Oxygen levels in the river are now well over 60%
The Mersey - once the most polluted river in Europe - can support fish throughout its estuary for the first time since the Industrial Revolution, scientists have discovered.
It now has sufficient oxygen in it to support life, following a 20-year clean-up costing £1bn.
Scientists have recorded oxygen levels of well over 60%, compared to the late 1970s when tests found none at all in many areas.
Fish need oxygen levels of at least 30% to survive.
The pollution was the legacy of raw sewage and industrial waste including chemicals being discharged into the river.
George Ager, of the Environment Agency, said: "This is fantastic news for the Mersey.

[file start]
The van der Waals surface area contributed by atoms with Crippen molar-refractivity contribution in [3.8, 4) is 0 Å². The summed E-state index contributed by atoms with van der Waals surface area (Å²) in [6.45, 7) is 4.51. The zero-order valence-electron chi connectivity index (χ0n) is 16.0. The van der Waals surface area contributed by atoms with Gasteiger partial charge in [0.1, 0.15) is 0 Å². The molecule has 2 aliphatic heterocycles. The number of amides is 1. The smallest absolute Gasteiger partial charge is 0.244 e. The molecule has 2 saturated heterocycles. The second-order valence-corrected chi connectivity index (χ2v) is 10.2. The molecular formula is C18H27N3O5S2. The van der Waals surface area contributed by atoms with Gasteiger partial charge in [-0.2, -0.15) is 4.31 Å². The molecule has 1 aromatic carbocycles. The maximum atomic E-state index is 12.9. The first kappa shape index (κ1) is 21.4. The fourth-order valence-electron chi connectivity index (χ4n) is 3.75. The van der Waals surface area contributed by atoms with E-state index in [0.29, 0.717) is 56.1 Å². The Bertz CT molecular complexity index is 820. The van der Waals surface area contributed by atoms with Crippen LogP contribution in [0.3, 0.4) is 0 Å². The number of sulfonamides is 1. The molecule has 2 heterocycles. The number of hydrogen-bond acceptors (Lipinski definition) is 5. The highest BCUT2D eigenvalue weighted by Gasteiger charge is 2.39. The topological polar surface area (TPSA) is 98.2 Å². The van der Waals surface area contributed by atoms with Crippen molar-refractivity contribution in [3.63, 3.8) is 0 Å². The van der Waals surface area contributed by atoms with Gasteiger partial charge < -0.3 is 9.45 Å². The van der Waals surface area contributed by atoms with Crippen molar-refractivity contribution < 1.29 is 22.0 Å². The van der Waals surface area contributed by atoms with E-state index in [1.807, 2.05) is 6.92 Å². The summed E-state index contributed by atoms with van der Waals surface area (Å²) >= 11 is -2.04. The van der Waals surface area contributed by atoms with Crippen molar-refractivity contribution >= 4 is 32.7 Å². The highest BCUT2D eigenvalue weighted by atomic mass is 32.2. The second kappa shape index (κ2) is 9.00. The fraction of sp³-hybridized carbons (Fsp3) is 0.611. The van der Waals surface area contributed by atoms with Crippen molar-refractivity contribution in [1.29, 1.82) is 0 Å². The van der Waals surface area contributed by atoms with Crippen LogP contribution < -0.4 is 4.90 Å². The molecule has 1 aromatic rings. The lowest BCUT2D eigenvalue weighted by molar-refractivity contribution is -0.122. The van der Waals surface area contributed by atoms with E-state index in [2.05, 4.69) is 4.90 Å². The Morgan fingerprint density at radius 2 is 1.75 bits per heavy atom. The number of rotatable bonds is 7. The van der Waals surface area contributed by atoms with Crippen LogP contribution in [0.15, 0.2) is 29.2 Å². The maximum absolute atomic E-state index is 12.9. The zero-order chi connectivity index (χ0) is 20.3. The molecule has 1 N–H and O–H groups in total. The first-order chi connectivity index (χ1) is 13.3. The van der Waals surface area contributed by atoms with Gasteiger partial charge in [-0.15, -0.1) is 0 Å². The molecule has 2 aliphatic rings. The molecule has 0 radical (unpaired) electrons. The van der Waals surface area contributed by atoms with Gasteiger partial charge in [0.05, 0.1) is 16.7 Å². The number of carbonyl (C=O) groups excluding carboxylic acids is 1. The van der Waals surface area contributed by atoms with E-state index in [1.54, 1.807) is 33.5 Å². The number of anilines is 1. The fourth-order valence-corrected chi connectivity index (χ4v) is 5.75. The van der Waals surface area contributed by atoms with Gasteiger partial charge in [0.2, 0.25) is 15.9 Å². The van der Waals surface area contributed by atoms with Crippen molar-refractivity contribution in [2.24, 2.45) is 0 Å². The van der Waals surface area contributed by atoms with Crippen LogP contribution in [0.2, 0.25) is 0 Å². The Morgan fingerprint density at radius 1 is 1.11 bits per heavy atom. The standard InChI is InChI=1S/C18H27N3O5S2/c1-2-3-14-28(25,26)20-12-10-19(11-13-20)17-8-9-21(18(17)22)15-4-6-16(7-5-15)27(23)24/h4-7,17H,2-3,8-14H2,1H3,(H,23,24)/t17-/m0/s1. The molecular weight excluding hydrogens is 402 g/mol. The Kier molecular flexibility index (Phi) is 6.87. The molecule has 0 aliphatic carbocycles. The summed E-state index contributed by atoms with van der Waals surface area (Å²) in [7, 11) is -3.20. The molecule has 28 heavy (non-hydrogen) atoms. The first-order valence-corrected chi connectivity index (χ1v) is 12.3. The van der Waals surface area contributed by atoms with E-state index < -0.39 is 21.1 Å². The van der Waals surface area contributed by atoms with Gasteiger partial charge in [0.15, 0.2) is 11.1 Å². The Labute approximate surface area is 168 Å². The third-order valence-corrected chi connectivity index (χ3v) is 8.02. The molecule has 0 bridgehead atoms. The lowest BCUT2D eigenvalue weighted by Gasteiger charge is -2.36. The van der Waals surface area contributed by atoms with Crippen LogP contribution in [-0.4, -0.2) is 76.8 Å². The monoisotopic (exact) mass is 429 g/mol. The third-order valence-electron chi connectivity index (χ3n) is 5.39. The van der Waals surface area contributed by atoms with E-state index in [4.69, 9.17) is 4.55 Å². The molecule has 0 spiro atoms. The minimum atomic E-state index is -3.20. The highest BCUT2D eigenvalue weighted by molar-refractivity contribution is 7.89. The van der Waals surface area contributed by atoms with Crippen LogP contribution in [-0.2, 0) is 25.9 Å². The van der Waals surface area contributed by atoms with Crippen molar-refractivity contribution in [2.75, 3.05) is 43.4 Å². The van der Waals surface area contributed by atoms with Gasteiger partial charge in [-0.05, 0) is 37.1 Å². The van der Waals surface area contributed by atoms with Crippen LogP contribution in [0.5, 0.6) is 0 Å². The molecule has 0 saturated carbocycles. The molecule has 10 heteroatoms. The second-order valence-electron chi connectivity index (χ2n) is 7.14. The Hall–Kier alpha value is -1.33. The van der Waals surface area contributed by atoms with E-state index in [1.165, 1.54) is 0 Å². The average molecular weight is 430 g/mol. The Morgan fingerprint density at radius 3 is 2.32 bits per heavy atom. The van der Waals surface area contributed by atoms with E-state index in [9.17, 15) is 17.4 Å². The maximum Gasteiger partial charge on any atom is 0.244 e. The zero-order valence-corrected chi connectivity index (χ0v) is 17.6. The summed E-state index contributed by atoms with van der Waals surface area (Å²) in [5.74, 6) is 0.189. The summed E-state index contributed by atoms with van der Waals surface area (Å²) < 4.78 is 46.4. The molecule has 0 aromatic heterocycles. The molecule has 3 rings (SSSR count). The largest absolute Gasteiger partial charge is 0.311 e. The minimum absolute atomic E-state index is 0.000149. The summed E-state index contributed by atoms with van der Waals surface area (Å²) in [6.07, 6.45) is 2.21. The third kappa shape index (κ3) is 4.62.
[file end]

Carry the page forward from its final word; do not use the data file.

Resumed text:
"It was once a prolific fishery famed for its salmon, but after the Industrial Revolution it became infamous for pollution.
"Not so long ago, people said there were no fish in the estuary, and folklore was that you couldn't drown in it because you'd be poisoned first.
"But nearly 20 years of hard work have paid off and now we have an estuary to be proud of."
Tighter regulations on industrial pollution and a huge effort to stop sewage getting into the river have helped clean the river.
In 2002 the agency captured and returned 26 salmon at a fish trap at Woolston Weir, near Warrington.
Other varieties of fish, including brown trout, sea trout, lamprey, dace and cod are also now frequently caught by anglers.
Water sports, including sailing and windsurfing, are also becoming increasingly popular as a result of the clean up, the agency said.